Fundamentals of Genetics and Genomic Data 2.75 CNE


Nurses are unfamiliar with -omics and how they can be used to enhance personalized interventions for multiple chronic conditions (MCCs). The following video aims to narrow this practice gap by educating on how -omics can be used for monitoring status and intervention for MCCs.
 
 
Accreditation Statement: University of Texas at Austin School of Nursing is accredited as a provider of nursing continuing professional development by the American Nurses Credentialing Center's Commission on Accreditation.
 
Requirements for Successful Completion: To receive contact hours for this continuing education activity, the participant must complete the entire online module and complete and submit the evaluation form. Once the evaluation form has been submitted, a “Certificate of Successful Completion” will be awarded for 2.75 contact hours and will be available in your Learning Express account under "View/Print CE Credit".

Learning outcome: Registered nurses will report desire to change practice related to knowledge increase regarding empowering patients to use health technology to address chronic disease self-management. Focus will be on challenges specific to the aging population, youth, and underserved populations, exploring digital health research possibilities and limitations within the framework of ethical and legal boundaries.
 
The activity’s Nurse Planner has determined that no one who has the ability to control the content of this CNE activity – planning committee members and presenters/authors/content reviewers – has a conflict of interest.   
 
This activity expires May 1, 2024
 
Click on the bar below to access the video content for this course. The sharing of links or content is strictly prohibited.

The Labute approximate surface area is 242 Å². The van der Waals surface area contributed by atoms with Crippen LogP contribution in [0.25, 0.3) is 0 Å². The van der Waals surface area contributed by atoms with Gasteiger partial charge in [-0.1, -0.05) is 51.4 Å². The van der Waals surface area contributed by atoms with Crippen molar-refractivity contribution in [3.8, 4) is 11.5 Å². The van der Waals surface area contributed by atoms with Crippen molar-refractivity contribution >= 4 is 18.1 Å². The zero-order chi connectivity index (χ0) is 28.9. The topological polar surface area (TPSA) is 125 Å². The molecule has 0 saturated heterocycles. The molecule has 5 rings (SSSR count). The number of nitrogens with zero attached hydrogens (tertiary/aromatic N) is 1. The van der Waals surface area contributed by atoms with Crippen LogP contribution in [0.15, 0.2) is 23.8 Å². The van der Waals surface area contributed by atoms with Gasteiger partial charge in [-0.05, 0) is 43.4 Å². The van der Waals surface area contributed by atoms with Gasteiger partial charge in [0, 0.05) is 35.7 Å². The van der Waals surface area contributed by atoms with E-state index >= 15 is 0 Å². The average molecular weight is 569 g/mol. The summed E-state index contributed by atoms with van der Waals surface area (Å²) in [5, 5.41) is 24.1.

Fee

$50.00

CE Hours

2.75

CE Units

0.275

Activity Type

  • Knowledge

Target Audience(s)

  • Registered Nurses
  • Researchers

 

 

Nurses are unfamiliar with -omics and how they can be used to enhance personalized interventions for multiple chronic conditions (MCCs). The following video aims to narrow this practice gap by educating on how -omics can be used for monitoring status and intervention for MCCs. 

Speaker(s)/Author(s)

Michelle Wright picture

Michelle Wright, PhD
Assistant Professor, The University of Texas at Austin


Brief Bio : Michelle Wright, PhD, RN, FAAN, joined the University of Texas at Austin in August of 2018. She holds joint appointments in the School of Nursing and Dell Medical School (Department of Women’s Health). Dr. Wright is also an affiliate of St. David’s Center for Health Promotion and Disease Prevention Research in Underserved Populations (CHPR). Dr. Wright received her doctorate in 2014 from the University of North Dakota where her research focused on evaluating genome-wide methylation patterns related to health outcomes in pregnant women. She went on to complete postdoctoral study at Virginia Commonwealth University studying methods of evaluating genome-wide DNA methylation and microbiome data; and Yale University studying the influence of intergenerational omics on health disparities. Dr. Wright's research interests are centered on investigating relationships among environmental exposures, the microbiome, and genomic factors to determine how they contribute to health outcomes in human populations.

Release Date: May 1, 2022
Credit Expiration Date: May 1, 2024

CE Hours

2.75

Fee

$50.00